With the world still in the midst of the COVID-19 pandemic all aspects of life are affected, from health and financial issues to leisure activities like concerts, movies, and videogames. One of the many industries that has had to pivot and adapt is conventions and trade shows. One of the largest in the world, the Penny Arcade Expo, or PAX, has had to shift dramatically.
Not so long ago I was in Boston for PAX East just before the North American shutdown. In September we would typically see PAX West and then later on Pax Australia, but these in-person events are just not possible. In response the PAX organizers pivoted, somewhat brilliantly, and offered a nine-day online event, dubbed PAX Online.
This event is a merging of PAX West, PAX Australia and the Europe-focused EGX rolled into a nine-day rolling event. With a jam-packed schedule running nearly 24 hours a day because of differing time zones, and tons of demos live just during the event, this is one huge and at times overwhelming conference.
The main portal into PAX Online in theory is the online schedule and website, and it is fantastic, but the PAX Online Discord is where the real magic happens.
Discord is a live ecosystem packed full to the gills with tons to see and do as the show is happening. The funniest bit is the Line Simulator channel that has a crowd of folks virtually queuing, chatting, balloon tossing and collecting emojis in mini games.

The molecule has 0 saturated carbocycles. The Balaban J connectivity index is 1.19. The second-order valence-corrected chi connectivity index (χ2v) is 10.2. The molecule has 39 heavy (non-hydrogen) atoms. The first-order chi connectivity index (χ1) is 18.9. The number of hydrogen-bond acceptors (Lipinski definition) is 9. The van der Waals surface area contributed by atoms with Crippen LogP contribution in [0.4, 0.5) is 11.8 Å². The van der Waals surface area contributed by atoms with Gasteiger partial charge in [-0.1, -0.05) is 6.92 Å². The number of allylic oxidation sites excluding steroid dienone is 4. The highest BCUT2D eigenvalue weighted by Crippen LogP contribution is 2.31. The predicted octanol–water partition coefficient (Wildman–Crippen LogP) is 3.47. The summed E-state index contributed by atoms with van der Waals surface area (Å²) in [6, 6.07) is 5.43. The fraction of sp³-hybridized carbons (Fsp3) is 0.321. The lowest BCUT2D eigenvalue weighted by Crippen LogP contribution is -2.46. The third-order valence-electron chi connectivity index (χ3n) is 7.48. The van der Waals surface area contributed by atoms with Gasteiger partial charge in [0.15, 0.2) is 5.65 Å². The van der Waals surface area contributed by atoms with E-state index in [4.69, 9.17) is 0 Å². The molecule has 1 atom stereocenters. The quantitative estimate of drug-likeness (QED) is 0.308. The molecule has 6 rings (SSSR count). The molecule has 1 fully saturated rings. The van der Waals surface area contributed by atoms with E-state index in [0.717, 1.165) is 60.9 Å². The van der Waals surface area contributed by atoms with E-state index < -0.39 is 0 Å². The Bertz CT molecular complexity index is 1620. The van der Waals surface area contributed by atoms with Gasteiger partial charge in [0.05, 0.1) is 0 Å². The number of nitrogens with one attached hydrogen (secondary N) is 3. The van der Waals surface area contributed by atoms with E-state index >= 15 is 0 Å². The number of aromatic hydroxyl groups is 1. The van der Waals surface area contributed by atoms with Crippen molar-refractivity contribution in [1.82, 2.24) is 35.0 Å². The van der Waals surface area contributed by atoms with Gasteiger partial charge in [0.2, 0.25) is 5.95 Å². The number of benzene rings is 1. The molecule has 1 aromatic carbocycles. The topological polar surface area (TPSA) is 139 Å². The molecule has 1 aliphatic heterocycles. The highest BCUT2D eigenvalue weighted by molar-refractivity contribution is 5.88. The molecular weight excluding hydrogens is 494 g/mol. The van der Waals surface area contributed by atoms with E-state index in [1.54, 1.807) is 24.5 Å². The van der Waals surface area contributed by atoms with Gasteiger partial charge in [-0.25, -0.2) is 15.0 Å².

There are also sections for the many exhibitors, streams, merch, retailers, the omegathon and many others. True to the real in-person conference there are AFK and diversity lounges, handheld lounges for meetups, and tabletop discussion sections where breakout games are occurring virtually.
The Discord server dedicated to PAX Online is unlike anything I have experienced before and that is where it gets a tad overwhelming. There are so many concurrent conversations and rooms that finding a spot to settle into can be daunting. I found myself flitting between the line simulator, expo hall and pax-explorer rpg.
The meat and potatoes of any PAX experience is all the panels, concerts and chats held by community and industry members. At PAX Online they threw this into overdrive by holding three (four including PAX Arena) never-ending channels with all manner of content.
The schedule for the nine-day event is another daunting, and at times sleep-prohibiting, adventure. Spanning timezones in North America, Europe and Australia there is varying content rolling all through the night which can get confusing at times.
There are panels covering all manner of topics, from Neurodiversity and Accessibility in Tabletop Gaming to Ooooh Noooo: How to Thrive as a Creative During the Calamity, and from Video Game Music Theory 101 to The Art of Motion: Performing and Acting for Games and Film.
There are numerous Charity streams as well, such as a Childs Play drive and regular GenerOZity Charity Streams featuring Australian streamers raising money while they play.